Treatment of pyelonephritis in adults

Med Clin North Am. 1995 May;79(3):619-49. doi: 10.1016/s0025-7125(16)30060-8.


Although prescribing an antibiotic for the treatment of pyelonephritis seems to be a relatively easy task, a close look at the available data is disturbing. Optimal therapies for the different clinical syndromes of pyelonephritis have not yet been defined. The high failure rate suggests that in pyelonephritis (bacteria protected in the medulla) as well as in bacterial endocarditis (bacteria sequestered in vegetations) and in infections in neutropenic patients (host defenses not necessarily operating in conjunction with antibiotics), it may be necessary to maintain bactericidal levels at the site of infection (infected medulla) to achieve cure. Pharmacodynamic studies suggest that TMP/SMX, quinolones, and aminoglycosides, which penetrate well the infected renal parenchyma and are not impaired by the local inflammatory process, should, with the exception of pyelonephritis in pregnancy, be preferred to beta-lactams as first-choice agents for the therapy of gram-negative pyelonephritis.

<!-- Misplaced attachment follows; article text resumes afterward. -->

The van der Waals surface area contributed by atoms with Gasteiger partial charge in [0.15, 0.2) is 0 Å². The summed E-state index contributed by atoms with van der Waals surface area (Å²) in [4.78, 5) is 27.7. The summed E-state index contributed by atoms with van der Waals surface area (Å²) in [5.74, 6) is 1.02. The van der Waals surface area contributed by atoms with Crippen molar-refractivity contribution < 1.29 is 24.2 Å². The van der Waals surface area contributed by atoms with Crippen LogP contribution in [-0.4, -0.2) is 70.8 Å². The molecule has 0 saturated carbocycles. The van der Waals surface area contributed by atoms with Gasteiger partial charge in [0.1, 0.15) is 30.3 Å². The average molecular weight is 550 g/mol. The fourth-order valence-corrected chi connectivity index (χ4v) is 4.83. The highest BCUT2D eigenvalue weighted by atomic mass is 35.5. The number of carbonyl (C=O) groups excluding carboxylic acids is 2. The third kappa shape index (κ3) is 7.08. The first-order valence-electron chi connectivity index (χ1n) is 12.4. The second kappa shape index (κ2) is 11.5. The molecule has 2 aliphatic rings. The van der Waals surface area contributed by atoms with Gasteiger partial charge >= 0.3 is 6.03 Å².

Publication types

  • Research Support, Non-U.S. Gov't
  • Review

MeSH terms

  • Acute Disease
  • Adult
  • Algorithms
  • Anti-Bacterial Agents / blood
  • Anti-Bacterial Agents / therapeutic use*
  • Bacterial Infections / blood
  • Bacterial Infections / diagnosis
  • Bacterial Infections / drug therapy*
  • Chronic Disease
  • Drug Resistance, Microbial
  • Female
  • Follow-Up Studies
  • Humans
  • Male
  • Prognosis
  • Pyelonephritis / blood
  • Pyelonephritis / complications
  • Pyelonephritis / diagnosis
  • Pyelonephritis / drug therapy*
  • Pyelonephritis / microbiology
  • Recurrence
  • Severity of Illness Index
  • Time Factors


  • Anti-Bacterial Agents